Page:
Some days, utility trucks might come down the street three or four times. Ducking for cover when they did make their way toward our house became an almost comical routine for me. As soon as one of the trucks appeared coming down our street I would make a beeline for the house, flinging open the back door and locking it behind me. Then, I would dash over to the kitchen window, heart racing, and watch for the arrival of the utility truck. If the truck stopped at our house, I would crouch under the kitchen window, stealing glances every once in a while, checking to see what was going on outside, feeling ashamed and knowing that I would not go back outside for the remainder of the day.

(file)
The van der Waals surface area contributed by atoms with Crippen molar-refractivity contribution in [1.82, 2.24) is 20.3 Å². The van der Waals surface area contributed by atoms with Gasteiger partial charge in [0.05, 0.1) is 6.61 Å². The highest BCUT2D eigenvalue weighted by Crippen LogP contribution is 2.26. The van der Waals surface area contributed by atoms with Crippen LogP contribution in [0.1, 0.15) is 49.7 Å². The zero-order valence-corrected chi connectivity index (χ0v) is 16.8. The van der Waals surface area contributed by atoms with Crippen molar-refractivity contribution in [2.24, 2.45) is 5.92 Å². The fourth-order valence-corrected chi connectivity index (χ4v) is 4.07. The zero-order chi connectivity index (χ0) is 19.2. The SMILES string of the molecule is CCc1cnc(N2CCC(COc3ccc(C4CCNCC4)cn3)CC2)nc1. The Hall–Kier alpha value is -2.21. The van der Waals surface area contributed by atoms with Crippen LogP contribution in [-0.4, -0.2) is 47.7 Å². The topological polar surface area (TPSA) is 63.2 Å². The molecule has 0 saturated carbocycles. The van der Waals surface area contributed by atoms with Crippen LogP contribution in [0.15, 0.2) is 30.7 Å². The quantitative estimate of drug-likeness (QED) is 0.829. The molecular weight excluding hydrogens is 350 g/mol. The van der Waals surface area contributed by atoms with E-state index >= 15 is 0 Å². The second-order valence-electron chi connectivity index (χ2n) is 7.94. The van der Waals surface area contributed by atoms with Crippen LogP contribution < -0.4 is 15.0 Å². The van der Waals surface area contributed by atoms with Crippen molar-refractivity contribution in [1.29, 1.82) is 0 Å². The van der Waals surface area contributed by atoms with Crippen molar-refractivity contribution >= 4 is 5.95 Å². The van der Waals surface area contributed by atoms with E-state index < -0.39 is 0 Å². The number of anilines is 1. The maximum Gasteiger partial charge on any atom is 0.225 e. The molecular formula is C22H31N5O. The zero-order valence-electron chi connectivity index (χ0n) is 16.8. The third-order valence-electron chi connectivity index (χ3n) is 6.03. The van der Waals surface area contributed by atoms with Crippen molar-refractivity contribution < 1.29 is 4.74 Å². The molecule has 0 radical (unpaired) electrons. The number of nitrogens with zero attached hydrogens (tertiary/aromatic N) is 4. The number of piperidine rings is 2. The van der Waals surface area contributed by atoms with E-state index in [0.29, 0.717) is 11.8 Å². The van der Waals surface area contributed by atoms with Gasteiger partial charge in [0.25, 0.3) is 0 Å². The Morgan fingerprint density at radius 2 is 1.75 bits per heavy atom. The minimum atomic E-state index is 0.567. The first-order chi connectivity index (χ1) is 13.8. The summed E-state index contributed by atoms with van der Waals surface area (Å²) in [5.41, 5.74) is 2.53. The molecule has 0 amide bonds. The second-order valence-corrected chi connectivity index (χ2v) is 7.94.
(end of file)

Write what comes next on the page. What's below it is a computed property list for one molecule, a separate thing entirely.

If the utility truck continued by the house, I would wait a few minutes and come back outside to rejoin the game. Someone would invariably yell, “Hey Comstock, where did you go? Jeeze, ya can’t just leave in the middle of war!” I’d make up some vague excuse and leap back into battle, Kids being kids, my seemingly bizarre actions would soon be forgotten, and the war would rage on.

Ten yards, that’s all I need. But there is movement in the house, and I’ve got to get under the window without being seen. Making my way out of my temporary hiding place behind the bushes, I inch my way across the lawn, flat on my belly, pushing in front of me the two empty milk jugs I have brought with me. My t-shirt and jeans are instantly soaked but its too late to turn back. My heart beats wildly with excitement. Looking up, I see someone’s shadow reflecting off of the drapes covering the window. I hear voices from inside the house. Darn, they’re up already. I hadn’t counted on that.